You could guess at this word’s meaning by appearance, but that would be silly. It does seem to ask disingenuously, “Who’s fat? You? Us?” And certainly it seems a bit pudgy, with its baggy-cheek u‘s and its o like a hungry mouth. But clap the s on like a hand, Benny or Culkin style, and you know the mouth is agape in daft wonder. And if the uous is a head, the fat is its metaphorical descriptor. This is a lovely word in that it can make the object appear foolish (perhaps in a John Candy kind of way) and the speaker appear pretentious simultaneously. No wonder it’s so useful to academic argument. It is quite promiscuous, though it does have one regular flame – fire. That coupling is really a pair of Latin lovers, however: ignis fatuus is the more standard term for what is also called Will-o’-the-wisp, a spectral mirage caused by, well, swamps farting and lighting it. Does that sound dreadfully inane? Well, fatuus, after all, is Latin for “foolish” or “idiotic.”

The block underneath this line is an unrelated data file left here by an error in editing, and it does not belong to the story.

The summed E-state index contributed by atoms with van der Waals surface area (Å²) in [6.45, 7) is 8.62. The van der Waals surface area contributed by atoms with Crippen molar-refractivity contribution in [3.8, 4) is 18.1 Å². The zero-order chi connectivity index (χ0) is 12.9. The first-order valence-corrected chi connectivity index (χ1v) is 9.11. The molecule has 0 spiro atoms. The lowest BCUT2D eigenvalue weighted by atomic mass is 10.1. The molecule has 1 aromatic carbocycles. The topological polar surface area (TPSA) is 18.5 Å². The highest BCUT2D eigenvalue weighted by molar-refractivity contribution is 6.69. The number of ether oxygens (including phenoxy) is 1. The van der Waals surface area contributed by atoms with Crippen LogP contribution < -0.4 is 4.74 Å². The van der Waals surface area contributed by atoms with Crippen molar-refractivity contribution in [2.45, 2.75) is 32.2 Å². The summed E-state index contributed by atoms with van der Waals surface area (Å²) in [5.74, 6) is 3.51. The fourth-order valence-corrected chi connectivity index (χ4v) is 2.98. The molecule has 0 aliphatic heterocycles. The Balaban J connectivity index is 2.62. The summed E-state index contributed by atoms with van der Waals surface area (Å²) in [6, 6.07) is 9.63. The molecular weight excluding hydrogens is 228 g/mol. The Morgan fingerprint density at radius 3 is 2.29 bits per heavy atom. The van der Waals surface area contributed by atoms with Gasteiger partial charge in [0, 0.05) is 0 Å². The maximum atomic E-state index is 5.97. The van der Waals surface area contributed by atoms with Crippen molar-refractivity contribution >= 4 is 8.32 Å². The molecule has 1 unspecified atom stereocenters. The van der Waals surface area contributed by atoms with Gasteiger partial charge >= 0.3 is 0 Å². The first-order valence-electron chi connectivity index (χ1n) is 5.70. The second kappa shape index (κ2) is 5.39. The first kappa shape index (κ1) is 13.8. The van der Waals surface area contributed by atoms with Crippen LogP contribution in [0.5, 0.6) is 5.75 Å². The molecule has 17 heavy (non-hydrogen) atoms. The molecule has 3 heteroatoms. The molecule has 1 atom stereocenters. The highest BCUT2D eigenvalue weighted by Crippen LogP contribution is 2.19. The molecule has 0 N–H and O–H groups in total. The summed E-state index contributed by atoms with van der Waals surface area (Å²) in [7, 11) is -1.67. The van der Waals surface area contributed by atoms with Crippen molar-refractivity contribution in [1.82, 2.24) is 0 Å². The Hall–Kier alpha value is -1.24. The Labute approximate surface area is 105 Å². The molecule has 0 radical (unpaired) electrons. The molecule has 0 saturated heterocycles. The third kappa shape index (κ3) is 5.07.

Songs of Love and Grammar
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